A new study has found that eating in a full-service restaurant may subject Americans to consuming the same amount of nutritional components as when they eat fast food. The source of the meal, as well as the actual place where it is consumed, influences one's quality of diet and amount of calorie intake.
The study led by Ruopeng An, a professor of kinesiology and community health from the University of Illinois, aims to investigate the effects of eating from fast food joints and full-service restaurants on the energy and nutrient consumption of adults in the U.S.
The researchers performed the study by obtaining data from the National Health and Nutrition Examination Survey 2003-2010, particularly on 18,098 adults who were 18 years old and above. The researchers analyzed the daily total consumption of calories and 24 nutrients that have caused public health concerns.
The main predictors include the daily intake of fast food and restaurant food, differentiated by eating it at home or away from home. The researchers investigated the food that the study participants consumed during the past two days. Based on the analysis, it was found one-third of the study subjects ate fast food during one or both days, and a quarter said they ate restaurant food for at least one day.
The findings of the study, published in the European Journal of Clinical Nutrition, show the following net increases noted in individuals, who consumed fast food items: 190.29 kcal of daily total energy, 10.61 g of total fat, 3.49 g of saturated fat, 10.34 g of cholesterol and 297.47 g of sodium.
The net increases of the same nutrients were also investigated among the participants, who consumed full-service restaurant food; the results include 187.74 kcal of energy, 9.58 g of total fat, 2.46 g of saturated fat, 57.90 g of cholesterol and 411.92 mg of sodium.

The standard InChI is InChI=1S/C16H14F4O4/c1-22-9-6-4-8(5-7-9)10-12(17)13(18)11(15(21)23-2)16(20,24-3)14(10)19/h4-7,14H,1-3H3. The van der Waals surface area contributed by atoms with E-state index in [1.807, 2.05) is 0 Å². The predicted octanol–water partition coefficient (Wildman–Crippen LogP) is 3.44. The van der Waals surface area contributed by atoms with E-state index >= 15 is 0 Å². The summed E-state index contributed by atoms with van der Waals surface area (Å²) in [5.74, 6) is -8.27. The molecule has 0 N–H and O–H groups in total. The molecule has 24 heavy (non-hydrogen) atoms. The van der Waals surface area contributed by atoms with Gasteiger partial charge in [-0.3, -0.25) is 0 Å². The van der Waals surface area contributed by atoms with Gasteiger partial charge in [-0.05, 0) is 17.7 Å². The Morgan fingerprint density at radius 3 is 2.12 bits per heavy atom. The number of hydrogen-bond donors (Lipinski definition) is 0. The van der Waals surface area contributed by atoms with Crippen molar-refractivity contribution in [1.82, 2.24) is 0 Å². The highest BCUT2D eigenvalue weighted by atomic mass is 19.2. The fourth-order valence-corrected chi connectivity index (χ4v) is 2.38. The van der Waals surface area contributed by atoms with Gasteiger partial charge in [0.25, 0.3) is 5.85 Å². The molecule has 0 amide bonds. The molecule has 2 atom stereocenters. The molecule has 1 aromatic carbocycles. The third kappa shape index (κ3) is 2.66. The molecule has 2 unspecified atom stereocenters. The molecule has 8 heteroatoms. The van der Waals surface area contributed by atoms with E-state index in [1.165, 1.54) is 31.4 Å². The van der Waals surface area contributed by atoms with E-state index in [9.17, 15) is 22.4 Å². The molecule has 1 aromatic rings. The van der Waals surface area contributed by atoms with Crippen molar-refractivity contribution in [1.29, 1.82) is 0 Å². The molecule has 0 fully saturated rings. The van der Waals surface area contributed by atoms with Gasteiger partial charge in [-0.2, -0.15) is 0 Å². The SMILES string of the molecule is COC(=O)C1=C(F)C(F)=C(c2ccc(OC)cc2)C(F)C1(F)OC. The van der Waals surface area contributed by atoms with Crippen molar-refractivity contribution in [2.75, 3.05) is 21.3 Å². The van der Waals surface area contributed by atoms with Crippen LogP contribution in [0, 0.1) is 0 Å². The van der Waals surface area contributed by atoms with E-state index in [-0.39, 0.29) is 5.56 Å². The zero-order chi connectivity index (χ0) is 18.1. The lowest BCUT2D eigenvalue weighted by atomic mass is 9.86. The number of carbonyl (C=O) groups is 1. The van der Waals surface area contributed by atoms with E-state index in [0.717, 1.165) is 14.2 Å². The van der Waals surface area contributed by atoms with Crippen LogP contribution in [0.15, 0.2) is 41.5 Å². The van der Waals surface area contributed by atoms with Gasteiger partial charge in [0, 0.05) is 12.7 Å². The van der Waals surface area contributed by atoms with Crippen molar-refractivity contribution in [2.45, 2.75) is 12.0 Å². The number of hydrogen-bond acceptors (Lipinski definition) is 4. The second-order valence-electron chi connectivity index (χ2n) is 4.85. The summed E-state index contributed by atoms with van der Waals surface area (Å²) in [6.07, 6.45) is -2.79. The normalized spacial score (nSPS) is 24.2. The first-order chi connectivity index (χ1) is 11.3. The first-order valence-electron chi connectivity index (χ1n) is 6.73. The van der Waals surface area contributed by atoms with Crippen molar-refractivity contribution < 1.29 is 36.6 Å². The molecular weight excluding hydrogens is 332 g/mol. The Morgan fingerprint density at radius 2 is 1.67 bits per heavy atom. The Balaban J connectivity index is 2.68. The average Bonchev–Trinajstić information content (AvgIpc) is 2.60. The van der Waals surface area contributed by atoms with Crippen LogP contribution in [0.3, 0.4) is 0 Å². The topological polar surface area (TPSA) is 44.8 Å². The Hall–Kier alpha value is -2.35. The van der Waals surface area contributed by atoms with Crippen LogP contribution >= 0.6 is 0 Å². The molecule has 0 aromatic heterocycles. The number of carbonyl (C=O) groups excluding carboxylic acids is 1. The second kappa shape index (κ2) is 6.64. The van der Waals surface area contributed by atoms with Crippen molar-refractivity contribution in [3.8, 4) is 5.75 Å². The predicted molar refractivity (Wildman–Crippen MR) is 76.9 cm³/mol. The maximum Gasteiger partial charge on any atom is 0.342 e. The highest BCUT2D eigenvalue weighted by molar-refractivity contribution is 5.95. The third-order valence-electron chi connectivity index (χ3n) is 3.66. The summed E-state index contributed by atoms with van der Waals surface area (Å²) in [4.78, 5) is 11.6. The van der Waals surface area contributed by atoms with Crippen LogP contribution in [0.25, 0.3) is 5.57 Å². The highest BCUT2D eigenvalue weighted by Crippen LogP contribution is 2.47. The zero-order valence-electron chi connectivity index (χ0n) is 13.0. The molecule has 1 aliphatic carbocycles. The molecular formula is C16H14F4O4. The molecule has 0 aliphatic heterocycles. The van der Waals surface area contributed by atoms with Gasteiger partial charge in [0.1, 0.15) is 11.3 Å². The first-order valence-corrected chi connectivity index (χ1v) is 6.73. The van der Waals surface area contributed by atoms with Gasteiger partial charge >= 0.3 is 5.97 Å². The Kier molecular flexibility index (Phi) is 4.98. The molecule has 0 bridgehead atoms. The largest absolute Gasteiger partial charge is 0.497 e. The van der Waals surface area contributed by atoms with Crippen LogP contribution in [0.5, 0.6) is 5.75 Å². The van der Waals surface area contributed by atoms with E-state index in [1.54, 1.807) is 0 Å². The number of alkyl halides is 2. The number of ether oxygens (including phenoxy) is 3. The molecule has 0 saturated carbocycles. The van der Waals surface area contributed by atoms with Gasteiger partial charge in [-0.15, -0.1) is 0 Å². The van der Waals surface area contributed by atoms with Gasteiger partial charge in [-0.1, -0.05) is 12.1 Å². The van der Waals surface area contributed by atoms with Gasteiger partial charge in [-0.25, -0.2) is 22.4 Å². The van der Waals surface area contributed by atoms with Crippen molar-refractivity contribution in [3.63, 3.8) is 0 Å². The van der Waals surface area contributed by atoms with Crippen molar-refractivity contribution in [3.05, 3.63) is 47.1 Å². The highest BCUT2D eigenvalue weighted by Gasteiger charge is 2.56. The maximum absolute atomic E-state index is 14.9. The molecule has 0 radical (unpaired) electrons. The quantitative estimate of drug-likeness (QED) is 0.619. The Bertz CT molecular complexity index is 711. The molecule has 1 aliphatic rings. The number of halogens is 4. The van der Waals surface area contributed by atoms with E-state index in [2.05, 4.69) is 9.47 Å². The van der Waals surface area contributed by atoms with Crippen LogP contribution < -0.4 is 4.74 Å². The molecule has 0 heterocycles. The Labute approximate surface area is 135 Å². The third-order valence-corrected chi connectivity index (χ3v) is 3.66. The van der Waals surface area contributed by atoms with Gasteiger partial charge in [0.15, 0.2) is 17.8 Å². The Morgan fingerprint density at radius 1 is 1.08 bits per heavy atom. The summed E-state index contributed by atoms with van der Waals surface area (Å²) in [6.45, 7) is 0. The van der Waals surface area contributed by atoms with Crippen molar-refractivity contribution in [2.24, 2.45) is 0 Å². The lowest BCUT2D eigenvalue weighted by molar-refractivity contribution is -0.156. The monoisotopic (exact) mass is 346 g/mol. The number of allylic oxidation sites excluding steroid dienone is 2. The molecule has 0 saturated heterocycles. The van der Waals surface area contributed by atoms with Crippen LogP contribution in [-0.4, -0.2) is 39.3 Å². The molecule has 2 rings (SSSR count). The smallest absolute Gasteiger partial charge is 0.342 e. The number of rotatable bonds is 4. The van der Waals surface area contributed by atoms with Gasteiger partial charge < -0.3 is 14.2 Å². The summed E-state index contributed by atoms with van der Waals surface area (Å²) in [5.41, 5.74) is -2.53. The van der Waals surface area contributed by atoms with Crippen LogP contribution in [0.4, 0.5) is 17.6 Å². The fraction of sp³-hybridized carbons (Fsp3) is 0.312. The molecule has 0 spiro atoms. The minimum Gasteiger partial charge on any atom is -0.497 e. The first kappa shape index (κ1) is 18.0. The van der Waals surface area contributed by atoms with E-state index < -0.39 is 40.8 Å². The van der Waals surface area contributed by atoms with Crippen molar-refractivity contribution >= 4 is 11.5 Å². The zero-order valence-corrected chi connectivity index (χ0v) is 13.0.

The researchers noted that factors such as race or ethnicity, sex, income, education and weight had different effects on fast food and restaurant food consumption. Another key finding is that more elevated total energy, total fat, saturated fat, cholesterol and sodium were taken in when participants stayed away from home.
The results are largely surprising as many people think that fast food contains significantly larger amounts of calories and sodium compared to full-service restaurant food, but according to An, individuals are at a higher risk of overeating at a restaurant than in a fast food joint.
This is where an important concept comes in: "dietary behavior is influenced by eating environment." Factors such as socializing, having a wide variety of food choices, and having longer periods of dinner time may also influence the increased consumption of calories in a restaurant, An explains.
Only restaurants with 20 or more branches are required by the U.S. Food and Drug Administration (FDA) to include calorie or nutrient content details on their menu. As full-service restaurants rarely have 20 or more branches, the FDA requirement does not frequently apply to them.
"People who consume food at full-service restaurants are not aware of the calorie and nutrient content in the food served [and] are more likely to overeat and are less cautious about the extra calories they intake from the full-service restaurant," said An.
Preparing meals at home, on the other hand, enables people to know exactly what they consume, advises Lori Rosenthal, a dietitian at Montefiore Medical Center in New York City. When people eat out, they leave everything to the chef, but when food is prepared at home, the people are in control.